Privately held ARYx Therapeutics Inc. brought in $30.4 million in its Series E financing to move its lead products through Phase II development before seeking partners.
It is the Fremont, Calif.-based company's fifth round of venture financing since it was founded in 1998. The Series D added $55 million in June 2004. To date, ARYx has brought in about $120 million.
The company attributes its fund-raising success to the steady progress of its clinical drug candidates. "We're continuing to move our products through development, and they show promise," said David Nagler, vice president of corporate affairs at ARYx. "We're very pleased with [the latest round], because it gives us the opportunity to take our three lead programs through proof of concept."
Ascent Biomedical Ventures, of New York, led the financing, which also included existing investors Boston-based MPM Capital; London-based Nomura Phase4 Ventures; New York-based OrbiMed; New York-based Merlin BioMed; Tokyo-based Jafco Life Science Investments; London-based Scottish Widows Investment Partnership; Menlo Park, Calif.-based Montreux Equity Partners; and Hong Kong-based Novel Bioventures.
ARYx's drug discovery and development work revolve around its RetroMetabolic drug design aimed at making existing drugs safer by engineering them with alternate modes of metabolizing.
"We start with an identified therapeutic target and mechanism, and then design what we call an 'ideal metabolite' to couple to that therapeutic mechanism," Nagler said. "What we end up with is safer because it avoids the drug-drug interaction that plagues many products on the market today." It's not uncommon for patients taking several therapies at the same time to have difficulty metabolizing all the drugs, he added, since most drugs metabolize through a single enzyme in the liver, the cytochrome P450 enzyme.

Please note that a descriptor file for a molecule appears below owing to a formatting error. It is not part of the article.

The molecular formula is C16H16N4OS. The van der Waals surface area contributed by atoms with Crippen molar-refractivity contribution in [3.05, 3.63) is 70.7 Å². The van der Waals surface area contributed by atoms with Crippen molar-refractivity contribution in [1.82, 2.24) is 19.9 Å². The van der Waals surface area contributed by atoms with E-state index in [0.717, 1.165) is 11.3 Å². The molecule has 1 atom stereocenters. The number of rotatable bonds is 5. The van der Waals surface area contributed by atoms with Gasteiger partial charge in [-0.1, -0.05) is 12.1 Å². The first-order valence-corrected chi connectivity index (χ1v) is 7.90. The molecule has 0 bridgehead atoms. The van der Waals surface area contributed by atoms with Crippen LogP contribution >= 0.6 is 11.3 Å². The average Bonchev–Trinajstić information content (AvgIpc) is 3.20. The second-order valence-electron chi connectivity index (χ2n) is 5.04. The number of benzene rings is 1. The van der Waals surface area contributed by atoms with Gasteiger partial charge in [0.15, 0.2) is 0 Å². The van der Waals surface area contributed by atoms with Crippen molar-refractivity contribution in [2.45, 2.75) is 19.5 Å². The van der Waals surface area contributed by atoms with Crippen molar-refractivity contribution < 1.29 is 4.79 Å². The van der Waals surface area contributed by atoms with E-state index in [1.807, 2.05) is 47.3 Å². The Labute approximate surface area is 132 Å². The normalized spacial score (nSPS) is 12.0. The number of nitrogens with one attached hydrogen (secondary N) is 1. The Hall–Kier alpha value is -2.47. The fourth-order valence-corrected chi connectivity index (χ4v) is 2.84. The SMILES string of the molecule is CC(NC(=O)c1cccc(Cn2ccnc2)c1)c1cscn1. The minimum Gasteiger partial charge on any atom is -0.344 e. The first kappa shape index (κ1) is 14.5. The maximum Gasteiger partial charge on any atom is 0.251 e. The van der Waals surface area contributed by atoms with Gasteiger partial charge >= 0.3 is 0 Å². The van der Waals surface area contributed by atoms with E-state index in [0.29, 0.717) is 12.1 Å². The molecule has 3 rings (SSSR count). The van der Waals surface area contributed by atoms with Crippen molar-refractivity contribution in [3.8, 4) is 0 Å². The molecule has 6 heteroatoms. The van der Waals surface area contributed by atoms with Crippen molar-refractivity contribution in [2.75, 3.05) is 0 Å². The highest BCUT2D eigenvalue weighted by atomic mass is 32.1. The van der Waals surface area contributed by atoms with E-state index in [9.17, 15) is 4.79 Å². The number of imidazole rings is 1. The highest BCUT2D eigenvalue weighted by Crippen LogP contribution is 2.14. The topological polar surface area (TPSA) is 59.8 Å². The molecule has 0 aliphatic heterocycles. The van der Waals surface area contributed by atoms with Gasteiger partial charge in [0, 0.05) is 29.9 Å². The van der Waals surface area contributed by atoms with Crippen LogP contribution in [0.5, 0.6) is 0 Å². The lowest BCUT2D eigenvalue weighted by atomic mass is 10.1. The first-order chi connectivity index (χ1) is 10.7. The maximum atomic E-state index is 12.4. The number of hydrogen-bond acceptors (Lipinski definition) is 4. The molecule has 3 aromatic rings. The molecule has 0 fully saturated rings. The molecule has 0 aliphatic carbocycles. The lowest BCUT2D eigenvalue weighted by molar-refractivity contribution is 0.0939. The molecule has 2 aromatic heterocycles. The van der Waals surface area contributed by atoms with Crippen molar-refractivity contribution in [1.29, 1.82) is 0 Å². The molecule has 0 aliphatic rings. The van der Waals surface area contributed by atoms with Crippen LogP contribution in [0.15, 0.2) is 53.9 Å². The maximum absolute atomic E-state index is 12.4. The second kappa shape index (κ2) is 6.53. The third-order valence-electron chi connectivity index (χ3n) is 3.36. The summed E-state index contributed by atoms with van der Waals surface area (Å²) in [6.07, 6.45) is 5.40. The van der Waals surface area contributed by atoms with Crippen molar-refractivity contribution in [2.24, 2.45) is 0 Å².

Those drugs "end up having to compete for the ability of exit the system." ARYx's products are designed to metabolize other ways, thereby "reducing the safety risk associated with currently marketed drugs," he said.
The company's first product, ATI-7507, is a serotonin type 4 (5HT4) agonist in Phase II studies for gastroesophageal reflux disease and gastroparesis. While there are existing 5HT4 agonists available for treating those diseases, long-term use of the products have demonstrated cardiac side effects. ATI-7507 was engineered to preserve the efficacy of 5HT4 while reducing the cardiac liabilities. ARYx expects to have the first proof-of-concept data on ATI-7507 later this month.
In another Phase II program, the company is evaluating ATI-2042, an analogue of amiodarone, in atrial fibrillation. The goal is to determine whether ATI-2042 is an equally effective treatment compared to amiodarone, a product that has toxic effects and limited use due to accumulation of the drug with long-term use.
The company's third program, ATI-5923, is in Phase I development. That product is an oral anticoagulant intended to preserve the efficacy of warfarin with an improved safety profile.